An Umayyad Palace History
The Johannes Gutenberg University of Mainz has reaped the rewards of an archeology project in the Umayyad era ksar (castle) Khirbat al-Minya. Several small items were found as well as facilities for sugar cane production, a major industry in the region at the time. The discovery of this in particular is expected to help in the understanding of the exact method the people in this region used to extract sugar. Researcher’s also uncovered evidence that indicated that the palace lost its use as a palace and turned into a building for merchants and artisans after the Galilee Earthquake of 749 CE struck the region. This was by no means a small earthquake though; it destroyed several large cities and heavily damaged plenty of others while killing tens of thousands.
The castle was built along the northern shores of Lake Tiberias in northern Israel, the only Israeli Umayyad ruin and was one of the earliest mosques in the area. During its short-lived use it served as an administrative center for the district Jund al-Urdunn of one of the provinces of the Umayyad Caliphate, a place for local tribes to gather, a rest stop for traveling merchants and a retreat for the local governors. In retrospect abandoning the palace was the least of the Umayyad’s worry since 750 was the year their armies were defeated in battle, their capital captured, their Caliph slain and their lands overrun and turned into the Abbasid Caliphate. Hopefully we can find the history of yet another site but for now they decorate the scenic shoreline of a Mediterranean land.
Did you ever lose your medicine bottle before? Did you really need it and couldn’t find it anywhere? Well that isn’t related to this. Hundreds of ceramic medicine bottles, HUNDREDS, have been found close to the ancient Greek city of Bathonea in a district of modern Istanbul. About 700 were discovered containing antidepressants and heart medication. The bottles, called unguentarium, resemble small vases that come in a variety of forms. They were most commonly used by the Greeks and Romans to store common substances like fluids or oils and, based on need, medicine.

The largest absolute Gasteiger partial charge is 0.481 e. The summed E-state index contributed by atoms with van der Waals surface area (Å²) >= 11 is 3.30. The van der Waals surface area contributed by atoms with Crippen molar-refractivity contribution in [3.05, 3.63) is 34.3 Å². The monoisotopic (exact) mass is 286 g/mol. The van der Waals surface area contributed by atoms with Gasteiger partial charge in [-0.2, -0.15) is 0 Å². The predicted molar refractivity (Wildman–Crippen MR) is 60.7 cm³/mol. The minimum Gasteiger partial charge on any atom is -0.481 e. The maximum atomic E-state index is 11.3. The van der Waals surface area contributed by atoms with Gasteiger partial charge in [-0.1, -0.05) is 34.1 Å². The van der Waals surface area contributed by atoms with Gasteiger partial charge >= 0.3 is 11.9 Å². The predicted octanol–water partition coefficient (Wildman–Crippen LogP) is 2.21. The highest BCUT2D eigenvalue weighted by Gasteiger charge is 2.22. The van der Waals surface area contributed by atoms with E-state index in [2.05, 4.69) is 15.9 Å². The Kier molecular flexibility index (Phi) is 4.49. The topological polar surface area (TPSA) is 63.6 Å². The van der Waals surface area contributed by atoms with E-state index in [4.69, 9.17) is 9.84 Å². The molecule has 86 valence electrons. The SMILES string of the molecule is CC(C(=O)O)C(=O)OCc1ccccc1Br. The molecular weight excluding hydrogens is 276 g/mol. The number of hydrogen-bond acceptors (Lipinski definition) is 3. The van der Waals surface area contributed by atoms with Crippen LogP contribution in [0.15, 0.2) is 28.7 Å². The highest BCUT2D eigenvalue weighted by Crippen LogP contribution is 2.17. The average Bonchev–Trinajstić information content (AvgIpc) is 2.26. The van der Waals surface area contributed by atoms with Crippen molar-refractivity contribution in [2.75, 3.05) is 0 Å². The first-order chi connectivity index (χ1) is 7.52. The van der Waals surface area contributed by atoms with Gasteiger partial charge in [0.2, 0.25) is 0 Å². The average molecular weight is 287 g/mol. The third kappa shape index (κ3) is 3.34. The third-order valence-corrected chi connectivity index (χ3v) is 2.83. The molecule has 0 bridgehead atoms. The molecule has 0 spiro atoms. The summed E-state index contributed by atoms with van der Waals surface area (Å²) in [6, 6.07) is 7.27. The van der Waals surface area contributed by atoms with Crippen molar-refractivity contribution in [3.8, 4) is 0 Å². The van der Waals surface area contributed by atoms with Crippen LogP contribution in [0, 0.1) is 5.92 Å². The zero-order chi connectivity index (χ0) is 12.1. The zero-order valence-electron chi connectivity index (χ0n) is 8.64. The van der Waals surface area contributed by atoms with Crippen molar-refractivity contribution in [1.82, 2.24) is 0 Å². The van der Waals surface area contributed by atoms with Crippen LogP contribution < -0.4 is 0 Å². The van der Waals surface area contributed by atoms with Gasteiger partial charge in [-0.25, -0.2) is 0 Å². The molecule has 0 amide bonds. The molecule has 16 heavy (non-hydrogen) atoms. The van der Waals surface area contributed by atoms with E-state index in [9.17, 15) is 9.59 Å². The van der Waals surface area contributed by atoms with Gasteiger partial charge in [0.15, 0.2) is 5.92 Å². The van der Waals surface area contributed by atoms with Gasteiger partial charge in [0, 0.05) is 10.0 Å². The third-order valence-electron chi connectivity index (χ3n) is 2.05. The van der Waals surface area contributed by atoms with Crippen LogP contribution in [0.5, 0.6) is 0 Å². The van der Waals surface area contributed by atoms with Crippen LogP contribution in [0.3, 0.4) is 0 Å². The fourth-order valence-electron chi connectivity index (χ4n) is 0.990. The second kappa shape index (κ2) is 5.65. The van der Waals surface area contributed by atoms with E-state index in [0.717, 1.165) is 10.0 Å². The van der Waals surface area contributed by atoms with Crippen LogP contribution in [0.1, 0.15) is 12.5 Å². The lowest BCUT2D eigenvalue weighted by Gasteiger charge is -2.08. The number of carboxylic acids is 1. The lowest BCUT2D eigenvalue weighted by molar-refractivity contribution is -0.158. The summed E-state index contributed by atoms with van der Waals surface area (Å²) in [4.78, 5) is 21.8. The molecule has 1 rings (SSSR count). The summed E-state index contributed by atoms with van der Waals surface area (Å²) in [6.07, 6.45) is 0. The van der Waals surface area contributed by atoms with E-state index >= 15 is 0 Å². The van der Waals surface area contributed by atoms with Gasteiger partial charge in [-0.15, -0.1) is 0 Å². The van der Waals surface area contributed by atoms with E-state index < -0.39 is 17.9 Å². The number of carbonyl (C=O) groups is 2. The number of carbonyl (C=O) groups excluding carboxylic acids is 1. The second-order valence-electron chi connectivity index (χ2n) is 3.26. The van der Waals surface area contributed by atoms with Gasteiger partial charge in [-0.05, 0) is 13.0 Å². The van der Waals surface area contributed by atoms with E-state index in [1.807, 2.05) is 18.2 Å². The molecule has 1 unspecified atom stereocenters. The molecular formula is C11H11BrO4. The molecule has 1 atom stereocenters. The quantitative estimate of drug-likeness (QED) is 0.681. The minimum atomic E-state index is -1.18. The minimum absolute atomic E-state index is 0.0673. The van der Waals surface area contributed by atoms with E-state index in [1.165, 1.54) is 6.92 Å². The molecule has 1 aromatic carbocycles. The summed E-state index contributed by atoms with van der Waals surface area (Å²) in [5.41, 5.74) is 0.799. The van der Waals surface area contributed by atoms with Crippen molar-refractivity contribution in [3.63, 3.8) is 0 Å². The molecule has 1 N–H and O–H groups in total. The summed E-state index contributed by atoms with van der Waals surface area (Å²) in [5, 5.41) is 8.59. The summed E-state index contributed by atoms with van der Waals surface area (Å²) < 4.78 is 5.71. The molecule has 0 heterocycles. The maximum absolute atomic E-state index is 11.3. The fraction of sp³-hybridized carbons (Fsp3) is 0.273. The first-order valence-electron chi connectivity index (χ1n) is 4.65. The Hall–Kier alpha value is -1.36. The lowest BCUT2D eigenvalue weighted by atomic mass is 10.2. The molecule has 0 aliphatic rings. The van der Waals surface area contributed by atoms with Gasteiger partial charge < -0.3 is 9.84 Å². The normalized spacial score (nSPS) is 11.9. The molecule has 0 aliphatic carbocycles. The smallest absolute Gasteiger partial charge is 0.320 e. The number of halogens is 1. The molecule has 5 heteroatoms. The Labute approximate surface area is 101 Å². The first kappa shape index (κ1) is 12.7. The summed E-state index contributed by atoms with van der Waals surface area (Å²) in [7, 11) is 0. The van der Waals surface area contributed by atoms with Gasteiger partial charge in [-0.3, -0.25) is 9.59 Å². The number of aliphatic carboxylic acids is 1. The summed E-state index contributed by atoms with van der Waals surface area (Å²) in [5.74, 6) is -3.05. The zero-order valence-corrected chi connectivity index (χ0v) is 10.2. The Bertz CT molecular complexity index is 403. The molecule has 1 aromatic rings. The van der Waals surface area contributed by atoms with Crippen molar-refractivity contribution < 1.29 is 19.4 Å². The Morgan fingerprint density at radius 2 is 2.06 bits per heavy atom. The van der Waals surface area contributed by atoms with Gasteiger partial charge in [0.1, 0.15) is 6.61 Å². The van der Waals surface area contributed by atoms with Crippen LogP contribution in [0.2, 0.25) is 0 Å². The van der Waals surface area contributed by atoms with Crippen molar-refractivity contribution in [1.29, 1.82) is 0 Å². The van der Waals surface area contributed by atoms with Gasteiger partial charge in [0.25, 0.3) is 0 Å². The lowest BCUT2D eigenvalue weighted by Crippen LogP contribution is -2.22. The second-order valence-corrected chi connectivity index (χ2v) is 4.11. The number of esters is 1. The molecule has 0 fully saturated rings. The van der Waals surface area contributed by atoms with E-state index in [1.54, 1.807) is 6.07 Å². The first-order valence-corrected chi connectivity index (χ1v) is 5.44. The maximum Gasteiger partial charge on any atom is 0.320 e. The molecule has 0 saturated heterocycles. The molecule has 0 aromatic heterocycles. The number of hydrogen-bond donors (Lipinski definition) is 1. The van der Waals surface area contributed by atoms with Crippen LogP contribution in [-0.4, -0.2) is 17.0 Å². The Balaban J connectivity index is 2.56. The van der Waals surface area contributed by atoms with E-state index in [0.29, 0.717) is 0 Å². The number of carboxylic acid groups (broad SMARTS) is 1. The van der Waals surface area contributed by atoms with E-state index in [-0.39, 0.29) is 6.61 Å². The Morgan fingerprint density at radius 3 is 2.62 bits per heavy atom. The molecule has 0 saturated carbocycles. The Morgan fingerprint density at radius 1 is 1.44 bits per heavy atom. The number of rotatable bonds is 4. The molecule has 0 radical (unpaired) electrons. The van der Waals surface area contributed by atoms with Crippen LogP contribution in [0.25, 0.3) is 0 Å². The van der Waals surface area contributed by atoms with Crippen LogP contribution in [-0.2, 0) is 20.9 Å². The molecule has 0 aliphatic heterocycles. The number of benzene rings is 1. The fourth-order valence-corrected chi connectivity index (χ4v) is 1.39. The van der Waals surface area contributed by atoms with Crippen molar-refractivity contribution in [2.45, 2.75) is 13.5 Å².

The Scientific and Technological Research Council in Turkey will carry out the analysis of what exactly is inside however the two found so far are methanone and phenanthrene which cause the effects mentioned above. The Wroclaw Archeology and Ethnography Institute in Poland carefully studied the site and placed the date of the medicine around 620-640 CE. Since Constantinople was being attacked by the Avars and Sassanids during this time it could help uncover further revelations from these peoples as well.
Ships, Ships & Ships!
A series of ancient ships have been discovered nestled deep in the depths of the Black Sea. The project was headed by the Black Sea Maritime Archaeology Project which had placed a submersible in the sea to gain data for understanding how the sea developed over time. 41 ancient ships were found ranging from the Byzantine Empire to the Ottoman Empire and an Italian merchant vessel. All of the wrecks were photographed extensively and are proving to be among the more interesting in recent finds for sheer volume. In most cases ships cannot be retrieved in their full form, usually you get the hull or some pieces. The ships found in this case were comprised of the hauls, lower decks and some upper decks, allowing a deeper degree of study to be launched.
The Black Sea is pretty much a playground for maritime archaeology. Due to the partially anaerobic environment (small amount of oxygen) the microbes responsible for eating away the wood of hauls cannot survive, thus preserving history for us to find it. The fun job will be whoever gets to lead the search and salvage on the wrecks. I would like to see them in person someday in a museum dedicated to the finds throughout the sea as well as those inevitably to come in the future.
For more articles related to science & history go to Historic & Scientific Findings and check out my other pages for excellent content on science, technology, history and more!
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